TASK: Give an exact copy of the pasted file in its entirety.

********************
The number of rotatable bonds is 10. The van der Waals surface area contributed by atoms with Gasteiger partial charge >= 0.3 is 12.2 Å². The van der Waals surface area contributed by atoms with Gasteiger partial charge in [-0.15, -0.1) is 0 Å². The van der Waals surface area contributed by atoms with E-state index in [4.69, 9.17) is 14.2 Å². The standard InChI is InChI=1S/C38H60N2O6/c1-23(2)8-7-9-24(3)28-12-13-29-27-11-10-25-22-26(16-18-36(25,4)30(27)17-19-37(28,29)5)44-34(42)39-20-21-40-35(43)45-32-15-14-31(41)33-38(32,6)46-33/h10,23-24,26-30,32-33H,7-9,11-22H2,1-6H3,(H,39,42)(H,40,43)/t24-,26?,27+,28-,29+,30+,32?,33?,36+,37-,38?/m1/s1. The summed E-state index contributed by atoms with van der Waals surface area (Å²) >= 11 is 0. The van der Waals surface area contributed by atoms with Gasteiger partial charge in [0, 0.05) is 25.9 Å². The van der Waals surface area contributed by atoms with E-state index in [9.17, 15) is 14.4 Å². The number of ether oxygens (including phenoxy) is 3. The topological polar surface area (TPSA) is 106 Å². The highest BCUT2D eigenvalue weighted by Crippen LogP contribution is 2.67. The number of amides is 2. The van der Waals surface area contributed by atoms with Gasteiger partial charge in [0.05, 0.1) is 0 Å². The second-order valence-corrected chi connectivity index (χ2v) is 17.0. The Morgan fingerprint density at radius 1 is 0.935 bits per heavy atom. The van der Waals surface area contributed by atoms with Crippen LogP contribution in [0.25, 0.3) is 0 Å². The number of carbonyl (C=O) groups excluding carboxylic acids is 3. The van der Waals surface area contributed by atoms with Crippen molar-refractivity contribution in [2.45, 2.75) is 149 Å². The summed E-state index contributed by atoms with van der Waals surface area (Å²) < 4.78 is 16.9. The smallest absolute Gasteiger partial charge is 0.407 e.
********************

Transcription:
The number of rotatable bonds is 10. The van der Waals surface area contributed by atoms with Gasteiger partial charge >= 0.3 is 12.2 Å². The van der Waals surface area contributed by atoms with Gasteiger partial charge in [-0.15, -0.1) is 0 Å². The van der Waals surface area contributed by atoms with E-state index in [4.69, 9.17) is 14.2 Å². The standard InChI is InChI=1S/C38H60N2O6/c1-23(2)8-7-9-24(3)28-12-13-29-27-11-10-25-22-26(16-18-36(25,4)30(27)17-19-37(28,29)5)44-34(42)39-20-21-40-35(43)45-32-15-14-31(41)33-38(32,6)46-33/h10,23-24,26-30,32-33H,7-9,11-22H2,1-6H3,(H,39,42)(H,40,43)/t24-,26?,27+,28-,29+,30+,32?,33?,36+,37-,38?/m1/s1. The summed E-state index contributed by atoms with van der Waals surface area (Å²) >= 11 is 0. The van der Waals surface area contributed by atoms with Gasteiger partial charge in [0, 0.05) is 25.9 Å². The van der Waals surface area contributed by atoms with E-state index in [9.17, 15) is 14.4 Å². The number of ether oxygens (including phenoxy) is 3. The topological polar surface area (TPSA) is 106 Å². The highest BCUT2D eigenvalue weighted by Crippen LogP contribution is 2.67. The number of amides is 2. The van der Waals surface area contributed by atoms with Gasteiger partial charge in [0.05, 0.1) is 0 Å². The second-order valence-corrected chi connectivity index (χ2v) is 17.0. The Morgan fingerprint density at radius 1 is 0.935 bits per heavy atom. The van der Waals surface area contributed by atoms with Crippen LogP contribution in [0.25, 0.3) is 0 Å². The number of carbonyl (C=O) groups excluding carboxylic acids is 3. The van der Waals surface area contributed by atoms with Crippen molar-refractivity contribution in [2.45, 2.75) is 149 Å². The summed E-state index contributed by atoms with van der Waals surface area (Å²) < 4.78 is 16.9. The smallest absolute Gasteiger partial charge is 0.407 e.